Remember that the students need access and direct instruction on how to use technology tools. Many may help but they have to use them daily.
Got Academic or Behavior Problems: What’s FASD got to do with it?Cheryl A. Wissick, Ph.D. University of South Carolina Presentation adapted from information fromDan Dubovsky, FASD Specialist, FASD Center CFE, SAMHSA Roger Zoorob, M.D., Meharry Medical College & Support from South Carolina Collaborative FASD
Resources FASD Center: FASDsoutheast.org Center for Excellence in FASD: FASDcenter.samsha.org Simulation: http://www.come- over.to/FAS/SimTest.htm
Resources for Technology Wikispaces Behaviorsolutions Webtoolboxes
Objectives What do you know? Pre evaluation What do you want to know? Establish a goal for today FASD: overview and misconceptions Academic Solutions Behavioral Solutions
FASD: Fast Facts FASD – 100% preventable, 0% curable If you are pregnant, don’t drink. If you drink, don’t get pregnant. Exposure to alcohol can affect the brain development at any time during pregnancy. FASD leading preventable cause of ID in Western World
FASD Fetal Alcohol Spectrum Disorders is not a diagnostic category, but rather an umbrella term describing the effects that can occur in a person whose mother drank alcohol during pregnancy. FASD is what a person has not what a person is.
Misconception #1You know a child has been affected by alcohol by the way he/she looks. Facial effects decrease as children age Full facial effects are only required for a diagnosis if one cannot substantiate that the mother drank during pregnancy. FASD is much broader than just FAS FAS has dysmorphic facial features, growth deficit and CNS abnormality
Misconception #2Students with a FASD all have severe intellectual disabilities Students with a FASD can have a range of abilities from severe intellectual disabilities to learning disabilities (IQ range 20-110) Students with a FASD can be labeled as having ADHD, ODD, Personality disorder, Learning Disability, Depression but FASD is the umbrella Leading cause of ID but only 25% have ID
Misconception #3FASD is not as prevalent as Autism More children are affected by alcohol than the number of students identified as having autism spectrum disorders FASD is not as publicized due to stigma Good data are not collected on the incidence of FASD – only birth records of mothers “known” to drink are recorded.
Misconception #4Alcohol does not cause as much damage as cocaine or heroin. Alcohol has long range effects on behavior and brain functioning. FASD is a lifelong disorder.
Misconception #5If there is no cure, then why bother with identification. Early identification helps provide structure and a stable environment. Early identification can assist with strategies for instruction
Misconception #6Only women who are alcoholics give birth to babies with a FASD. We cannot predict how much alcohol exposure will lead to a FASD. What constitutes one drink is much smaller than what we usually consider. FASD is more prevalent in middle to upper class situations than lower class.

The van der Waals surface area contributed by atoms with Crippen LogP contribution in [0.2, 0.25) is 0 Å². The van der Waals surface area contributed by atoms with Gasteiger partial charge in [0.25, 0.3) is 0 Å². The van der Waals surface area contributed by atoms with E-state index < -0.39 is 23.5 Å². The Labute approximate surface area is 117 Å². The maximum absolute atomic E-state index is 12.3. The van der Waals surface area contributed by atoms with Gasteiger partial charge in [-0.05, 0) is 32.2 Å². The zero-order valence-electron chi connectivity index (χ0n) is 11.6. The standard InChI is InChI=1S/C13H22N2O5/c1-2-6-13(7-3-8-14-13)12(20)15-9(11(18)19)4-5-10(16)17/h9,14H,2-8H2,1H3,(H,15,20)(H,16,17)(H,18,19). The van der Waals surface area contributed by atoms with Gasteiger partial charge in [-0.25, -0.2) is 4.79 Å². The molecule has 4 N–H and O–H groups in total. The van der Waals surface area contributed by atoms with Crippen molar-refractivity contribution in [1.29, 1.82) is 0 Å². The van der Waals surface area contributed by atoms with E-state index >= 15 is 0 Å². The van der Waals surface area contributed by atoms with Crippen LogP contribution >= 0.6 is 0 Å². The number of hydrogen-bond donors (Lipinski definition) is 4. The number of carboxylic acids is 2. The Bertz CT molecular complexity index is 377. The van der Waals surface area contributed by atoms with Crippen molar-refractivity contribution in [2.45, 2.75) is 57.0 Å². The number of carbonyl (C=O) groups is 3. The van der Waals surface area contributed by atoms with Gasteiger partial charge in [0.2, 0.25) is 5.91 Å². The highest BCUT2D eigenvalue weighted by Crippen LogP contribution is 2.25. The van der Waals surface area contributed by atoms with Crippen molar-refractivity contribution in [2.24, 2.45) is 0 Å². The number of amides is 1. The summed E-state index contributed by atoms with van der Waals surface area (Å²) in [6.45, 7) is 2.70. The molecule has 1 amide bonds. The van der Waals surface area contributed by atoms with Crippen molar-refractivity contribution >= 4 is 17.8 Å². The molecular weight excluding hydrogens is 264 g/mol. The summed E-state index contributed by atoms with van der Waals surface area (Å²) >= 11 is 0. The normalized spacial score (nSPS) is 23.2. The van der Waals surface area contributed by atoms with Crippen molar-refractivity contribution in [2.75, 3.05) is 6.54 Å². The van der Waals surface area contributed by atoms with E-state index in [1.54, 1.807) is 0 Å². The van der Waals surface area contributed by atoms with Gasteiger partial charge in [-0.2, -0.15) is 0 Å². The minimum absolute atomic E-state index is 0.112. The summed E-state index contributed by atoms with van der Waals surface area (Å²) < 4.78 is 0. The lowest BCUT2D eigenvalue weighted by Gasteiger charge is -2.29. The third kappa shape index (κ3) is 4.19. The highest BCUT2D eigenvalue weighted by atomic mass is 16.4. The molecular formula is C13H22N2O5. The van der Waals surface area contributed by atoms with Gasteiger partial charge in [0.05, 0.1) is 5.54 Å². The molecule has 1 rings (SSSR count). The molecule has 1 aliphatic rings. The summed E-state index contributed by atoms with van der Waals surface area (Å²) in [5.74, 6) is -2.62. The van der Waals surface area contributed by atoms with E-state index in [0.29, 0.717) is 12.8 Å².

Misconception #7If I use evidence based practices the student will respond, otherwise the student is not trying. Students do not respond to typical language-based approaches. We have to shift thinking to what is wrong with the curriculum and not what what is wrong with the student.
So how do we know or when to consider a FASD? Students who do not respond to Research & Evidence based strategies Students do not respond to typical rewards and consequences Students who appear to be unmotivated and unresponsive
Why? Brain disorder creates gapsChart of age level functioning Source:
Use Strengths Based Approach What do they do well? What do they like to do? What are their best qualities? What are your funniest experiences with them? Identify strengths in family, teachers, community, school Always focus on the individual first
“Typical” strengths Friendly Determined Likeable Have points of Verbal insight Helpful Good with younger children or elderly Caring Hard Worker
UDL* Model Paradigm shift: Move from viewing the individual as failing to viewing the program as not providing what the individuals need. (Dubovsky) Identify Barriers to learning and then list possible solutions to those barriers. Identify specific barriers in your classroom Link technology tools to assist students * Universal Design for Learning
Barrier to learningVerbal expressive ability is much moreadvanced than verbal receptive skills orability to produce written products. Students can talk the talk but not walk the walk. Do not assume that what they say is indicative of what they know Allow them to provide verbal explanation and interpretation of what something means or have them demonstrate
Barrier to learningCan’t process several directions at once Provide one direction at a time. Student with ODD still won’t comply but a child with FASD will complete task. Create visual task analysis charts -Interactive Excel chart Provide a checklist